One of the fundamental rights of a shareholder in a capital company is the right to participate in its profits. For this right to be exercised, several necessary conditions must be met, i.e., in particular the decision of the general meeting of the company on the distribution of profits and the adoption of the decision of the statutory body on its payment, of course in addition to the actual realization of profit.
The new Act No. 33/2020 Coll., Amending Act No. 90/2012 Coll., On Business Companies and Cooperatives (the Business Corporations Act), will enter into force on 1 January 2021. The forthcoming changes will significantly affect, among other things, the area of distribution and payment of profits and other own resources of business corporations.
We have decided to follow up on our article of 29 May 2020 and recall the basic changes that the amendment to the Business Corporations Acts (hereinafter referred to as “BCA”) brings in this area. This article is a loose continuation of a series of contributions from our law firm dealing with the first extensive amendment to the BCA.
The provisions of Section 40 (1) of the BCA will extend the restrictions on the distribution and payment of shares of profits or other own resources to all capital companies and cooperatives, namely the obligation to apply the so-called equity test.
This test aims to ensure, in addition to maintaining financial stability, the informative value of the company’s registered capital data. This should be one of the criteria that the company must respect when distributing profits and other own resources. According to the current regulation of the BCA, the obligation to test equity was applied only to joint-stock companies.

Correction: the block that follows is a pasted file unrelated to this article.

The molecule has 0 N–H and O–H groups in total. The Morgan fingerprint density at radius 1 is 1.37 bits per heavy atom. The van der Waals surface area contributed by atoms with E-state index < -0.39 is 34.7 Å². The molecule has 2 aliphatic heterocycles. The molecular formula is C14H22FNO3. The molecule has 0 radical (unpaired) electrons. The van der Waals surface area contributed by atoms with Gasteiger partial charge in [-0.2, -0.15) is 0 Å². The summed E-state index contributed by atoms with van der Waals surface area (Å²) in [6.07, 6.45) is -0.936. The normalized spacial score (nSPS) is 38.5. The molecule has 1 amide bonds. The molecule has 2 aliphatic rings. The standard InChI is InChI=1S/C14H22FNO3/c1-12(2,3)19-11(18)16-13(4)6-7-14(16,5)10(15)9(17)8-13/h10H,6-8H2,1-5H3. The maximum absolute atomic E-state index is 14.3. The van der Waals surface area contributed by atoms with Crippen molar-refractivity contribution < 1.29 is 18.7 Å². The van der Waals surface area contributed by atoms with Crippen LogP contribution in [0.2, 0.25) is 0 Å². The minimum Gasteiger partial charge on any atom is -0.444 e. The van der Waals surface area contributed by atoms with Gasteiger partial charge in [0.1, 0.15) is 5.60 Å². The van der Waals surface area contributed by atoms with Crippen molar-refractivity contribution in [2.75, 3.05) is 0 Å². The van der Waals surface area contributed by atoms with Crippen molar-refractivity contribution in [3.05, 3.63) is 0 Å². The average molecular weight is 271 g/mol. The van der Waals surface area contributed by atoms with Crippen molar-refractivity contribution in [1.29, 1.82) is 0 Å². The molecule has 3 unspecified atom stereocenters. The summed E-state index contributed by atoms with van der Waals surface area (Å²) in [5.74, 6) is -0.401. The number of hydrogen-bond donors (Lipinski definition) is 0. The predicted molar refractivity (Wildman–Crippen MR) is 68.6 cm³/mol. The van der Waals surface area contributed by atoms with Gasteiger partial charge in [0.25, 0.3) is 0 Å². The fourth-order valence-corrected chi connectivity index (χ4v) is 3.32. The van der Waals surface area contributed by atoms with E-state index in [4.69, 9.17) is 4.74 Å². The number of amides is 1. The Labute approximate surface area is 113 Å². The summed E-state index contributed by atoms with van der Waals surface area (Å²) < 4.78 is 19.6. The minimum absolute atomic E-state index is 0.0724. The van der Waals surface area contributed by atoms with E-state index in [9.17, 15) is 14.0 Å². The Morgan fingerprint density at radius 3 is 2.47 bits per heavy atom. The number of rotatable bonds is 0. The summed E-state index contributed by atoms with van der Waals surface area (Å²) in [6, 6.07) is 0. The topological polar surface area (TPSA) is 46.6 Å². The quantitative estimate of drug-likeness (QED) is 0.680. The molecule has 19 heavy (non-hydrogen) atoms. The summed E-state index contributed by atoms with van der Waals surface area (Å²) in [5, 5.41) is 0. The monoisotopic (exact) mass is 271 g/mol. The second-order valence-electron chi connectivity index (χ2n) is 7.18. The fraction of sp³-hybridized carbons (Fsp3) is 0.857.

The amended wording of Section 40 (1) of the BCA already provides for a ban on the distribution of profits or other own funds of all capital companies and cooperatives, if at the end of the last accounting period the equity resulting from ordinary or extraordinary financial statements or after this distribution, the equity will be reduced below the amount of the subscribed registered capital increased by funds that cannot be distributed according to the law or the articles of association.
Restrictions on the distribution of profits or other own resources – incorporation of the rules of the Act on Accounting
Through Section 40 (2), Section 28 (7) of the Act on Accounting, concerning the limitation of the distribution of profit or other own resources if development costs are reported in the balance sheet assets, will be newly incorporated and slightly reworded. In this case, the amount to be distributed is reduced by the amount of non-depreciated development costs.
In other words, the balance sheet test also includes non-depreciated development costs, which must exceed the resulting amount to be distributed to proceed with the distribution of the company’s resources. Thus, for systematic reasons, the provision in question takes over and clarifies the restrictive rule contained so far in the Act on Accounting.